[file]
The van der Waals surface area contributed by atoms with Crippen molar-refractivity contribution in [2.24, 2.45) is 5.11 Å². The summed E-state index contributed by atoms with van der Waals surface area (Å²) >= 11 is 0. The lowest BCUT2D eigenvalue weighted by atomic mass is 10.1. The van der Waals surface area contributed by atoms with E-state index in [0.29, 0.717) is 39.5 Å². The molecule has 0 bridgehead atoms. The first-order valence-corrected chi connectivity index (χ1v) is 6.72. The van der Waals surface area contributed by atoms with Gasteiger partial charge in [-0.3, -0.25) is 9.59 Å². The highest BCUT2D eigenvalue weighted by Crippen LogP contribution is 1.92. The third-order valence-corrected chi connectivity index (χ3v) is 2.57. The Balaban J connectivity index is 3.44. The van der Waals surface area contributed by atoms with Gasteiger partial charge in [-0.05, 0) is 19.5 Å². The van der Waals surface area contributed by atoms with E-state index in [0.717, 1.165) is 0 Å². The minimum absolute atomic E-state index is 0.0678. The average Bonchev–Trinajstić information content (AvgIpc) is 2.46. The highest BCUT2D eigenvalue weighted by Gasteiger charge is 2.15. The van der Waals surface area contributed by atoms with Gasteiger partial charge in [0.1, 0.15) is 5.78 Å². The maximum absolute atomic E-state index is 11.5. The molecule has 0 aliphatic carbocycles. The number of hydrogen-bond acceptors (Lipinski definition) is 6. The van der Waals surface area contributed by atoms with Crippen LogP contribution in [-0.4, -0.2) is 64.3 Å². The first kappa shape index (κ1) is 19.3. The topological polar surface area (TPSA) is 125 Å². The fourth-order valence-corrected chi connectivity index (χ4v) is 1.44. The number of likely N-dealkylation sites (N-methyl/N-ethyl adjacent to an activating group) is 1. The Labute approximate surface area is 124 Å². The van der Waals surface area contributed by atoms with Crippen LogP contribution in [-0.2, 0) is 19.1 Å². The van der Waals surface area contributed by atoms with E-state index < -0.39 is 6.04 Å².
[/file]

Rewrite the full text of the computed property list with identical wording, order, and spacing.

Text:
The van der Waals surface area contributed by atoms with Crippen molar-refractivity contribution in [2.24, 2.45) is 5.11 Å². The summed E-state index contributed by atoms with van der Waals surface area (Å²) >= 11 is 0. The lowest BCUT2D eigenvalue weighted by atomic mass is 10.1. The van der Waals surface area contributed by atoms with E-state index in [0.29, 0.717) is 39.5 Å². The molecule has 0 bridgehead atoms. The first-order valence-corrected chi connectivity index (χ1v) is 6.72. The van der Waals surface area contributed by atoms with Gasteiger partial charge in [-0.3, -0.25) is 9.59 Å². The highest BCUT2D eigenvalue weighted by Crippen LogP contribution is 1.92. The third-order valence-corrected chi connectivity index (χ3v) is 2.57. The Balaban J connectivity index is 3.44. The van der Waals surface area contributed by atoms with Gasteiger partial charge in [-0.05, 0) is 19.5 Å². The van der Waals surface area contributed by atoms with E-state index in [0.717, 1.165) is 0 Å². The minimum absolute atomic E-state index is 0.0678. The average Bonchev–Trinajstić information content (AvgIpc) is 2.46. The highest BCUT2D eigenvalue weighted by Gasteiger charge is 2.15. The van der Waals surface area contributed by atoms with Gasteiger partial charge in [0.1, 0.15) is 5.78 Å². The maximum absolute atomic E-state index is 11.5. The molecule has 0 aliphatic carbocycles. The number of hydrogen-bond acceptors (Lipinski definition) is 6. The van der Waals surface area contributed by atoms with Crippen LogP contribution in [-0.4, -0.2) is 64.3 Å². The first kappa shape index (κ1) is 19.3. The topological polar surface area (TPSA) is 125 Å². The fourth-order valence-corrected chi connectivity index (χ4v) is 1.44. The number of likely N-dealkylation sites (N-methyl/N-ethyl adjacent to an activating group) is 1. The Labute approximate surface area is 124 Å². The van der Waals surface area contributed by atoms with Crippen LogP contribution in [-0.2, 0) is 19.1 Å². The van der Waals surface area contributed by atoms with E-state index < -0.39 is 6.04 Å².